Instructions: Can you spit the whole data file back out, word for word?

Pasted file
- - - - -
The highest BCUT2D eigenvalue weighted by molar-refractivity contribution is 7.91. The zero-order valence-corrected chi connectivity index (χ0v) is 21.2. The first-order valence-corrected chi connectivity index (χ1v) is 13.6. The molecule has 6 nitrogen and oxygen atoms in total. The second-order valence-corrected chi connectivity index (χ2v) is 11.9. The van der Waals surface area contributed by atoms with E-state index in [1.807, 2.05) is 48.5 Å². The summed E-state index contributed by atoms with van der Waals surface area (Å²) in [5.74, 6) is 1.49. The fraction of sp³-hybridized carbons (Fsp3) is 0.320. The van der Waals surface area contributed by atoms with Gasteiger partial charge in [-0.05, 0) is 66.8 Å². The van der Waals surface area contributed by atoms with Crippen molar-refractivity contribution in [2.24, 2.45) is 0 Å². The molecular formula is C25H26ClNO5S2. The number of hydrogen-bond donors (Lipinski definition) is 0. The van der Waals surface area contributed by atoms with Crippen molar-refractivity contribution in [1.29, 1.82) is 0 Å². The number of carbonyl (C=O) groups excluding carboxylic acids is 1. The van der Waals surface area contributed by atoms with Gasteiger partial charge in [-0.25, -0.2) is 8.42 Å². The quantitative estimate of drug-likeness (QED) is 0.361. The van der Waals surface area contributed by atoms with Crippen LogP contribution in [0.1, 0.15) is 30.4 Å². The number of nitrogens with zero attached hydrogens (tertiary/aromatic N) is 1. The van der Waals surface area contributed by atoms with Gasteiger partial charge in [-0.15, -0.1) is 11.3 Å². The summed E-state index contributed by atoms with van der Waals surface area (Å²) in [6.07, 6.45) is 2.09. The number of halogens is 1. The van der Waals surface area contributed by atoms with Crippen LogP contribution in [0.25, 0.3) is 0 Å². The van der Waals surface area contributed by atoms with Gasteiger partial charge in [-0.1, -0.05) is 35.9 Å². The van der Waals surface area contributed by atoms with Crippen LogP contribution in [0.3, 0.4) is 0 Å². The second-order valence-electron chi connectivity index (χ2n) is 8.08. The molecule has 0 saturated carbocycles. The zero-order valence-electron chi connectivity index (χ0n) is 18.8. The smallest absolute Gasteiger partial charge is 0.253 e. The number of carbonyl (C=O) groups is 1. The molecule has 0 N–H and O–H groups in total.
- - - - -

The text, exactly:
The highest BCUT2D eigenvalue weighted by molar-refractivity contribution is 7.91. The zero-order valence-corrected chi connectivity index (χ0v) is 21.2. The first-order valence-corrected chi connectivity index (χ1v) is 13.6. The molecule has 6 nitrogen and oxygen atoms in total. The second-order valence-corrected chi connectivity index (χ2v) is 11.9. The van der Waals surface area contributed by atoms with E-state index in [1.807, 2.05) is 48.5 Å². The summed E-state index contributed by atoms with van der Waals surface area (Å²) in [5.74, 6) is 1.49. The fraction of sp³-hybridized carbons (Fsp3) is 0.320. The van der Waals surface area contributed by atoms with Gasteiger partial charge in [-0.05, 0) is 66.8 Å². The van der Waals surface area contributed by atoms with Crippen molar-refractivity contribution in [2.24, 2.45) is 0 Å². The molecular formula is C25H26ClNO5S2. The number of hydrogen-bond donors (Lipinski definition) is 0. The van der Waals surface area contributed by atoms with Crippen molar-refractivity contribution in [1.29, 1.82) is 0 Å². The number of carbonyl (C=O) groups excluding carboxylic acids is 1. The van der Waals surface area contributed by atoms with Gasteiger partial charge in [-0.25, -0.2) is 8.42 Å². The quantitative estimate of drug-likeness (QED) is 0.361. The van der Waals surface area contributed by atoms with Crippen LogP contribution in [0.1, 0.15) is 30.4 Å². The number of nitrogens with zero attached hydrogens (tertiary/aromatic N) is 1. The van der Waals surface area contributed by atoms with Gasteiger partial charge in [-0.15, -0.1) is 11.3 Å². The summed E-state index contributed by atoms with van der Waals surface area (Å²) in [6.07, 6.45) is 2.09. The number of halogens is 1. The van der Waals surface area contributed by atoms with Crippen LogP contribution in [0.25, 0.3) is 0 Å². The van der Waals surface area contributed by atoms with Gasteiger partial charge in [-0.1, -0.05) is 35.9 Å². The van der Waals surface area contributed by atoms with Crippen LogP contribution in [0.3, 0.4) is 0 Å². The second-order valence-electron chi connectivity index (χ2n) is 8.08. The molecule has 0 saturated carbocycles. The zero-order valence-electron chi connectivity index (χ0n) is 18.8. The smallest absolute Gasteiger partial charge is 0.253 e. The number of carbonyl (C=O) groups is 1. The molecule has 0 N–H and O–H groups in total.